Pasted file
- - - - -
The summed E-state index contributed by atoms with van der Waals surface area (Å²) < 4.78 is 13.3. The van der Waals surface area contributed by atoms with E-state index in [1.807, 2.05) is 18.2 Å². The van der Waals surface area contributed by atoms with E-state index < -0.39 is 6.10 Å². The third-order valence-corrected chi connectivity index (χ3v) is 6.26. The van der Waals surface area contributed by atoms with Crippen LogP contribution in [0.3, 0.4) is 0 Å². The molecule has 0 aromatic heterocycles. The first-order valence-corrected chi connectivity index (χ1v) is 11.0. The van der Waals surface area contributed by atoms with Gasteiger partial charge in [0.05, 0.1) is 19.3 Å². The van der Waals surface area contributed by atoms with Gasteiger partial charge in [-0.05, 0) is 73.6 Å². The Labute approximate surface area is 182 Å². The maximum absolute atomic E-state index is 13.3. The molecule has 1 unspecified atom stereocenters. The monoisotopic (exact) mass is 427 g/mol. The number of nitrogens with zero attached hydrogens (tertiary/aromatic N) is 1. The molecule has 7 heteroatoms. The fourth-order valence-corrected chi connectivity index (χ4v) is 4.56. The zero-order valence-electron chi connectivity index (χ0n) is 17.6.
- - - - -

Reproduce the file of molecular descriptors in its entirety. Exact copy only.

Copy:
The summed E-state index contributed by atoms with van der Waals surface area (Å²) < 4.78 is 13.3. The van der Waals surface area contributed by atoms with E-state index in [1.807, 2.05) is 18.2 Å². The van der Waals surface area contributed by atoms with E-state index < -0.39 is 6.10 Å². The third-order valence-corrected chi connectivity index (χ3v) is 6.26. The van der Waals surface area contributed by atoms with Crippen LogP contribution in [0.3, 0.4) is 0 Å². The molecule has 0 aromatic heterocycles. The first-order valence-corrected chi connectivity index (χ1v) is 11.0. The van der Waals surface area contributed by atoms with Gasteiger partial charge in [0.05, 0.1) is 19.3 Å². The van der Waals surface area contributed by atoms with Gasteiger partial charge in [-0.05, 0) is 73.6 Å². The Labute approximate surface area is 182 Å². The maximum absolute atomic E-state index is 13.3. The molecule has 1 unspecified atom stereocenters. The monoisotopic (exact) mass is 427 g/mol. The number of nitrogens with zero attached hydrogens (tertiary/aromatic N) is 1. The molecule has 7 heteroatoms. The fourth-order valence-corrected chi connectivity index (χ4v) is 4.56. The zero-order valence-electron chi connectivity index (χ0n) is 17.6.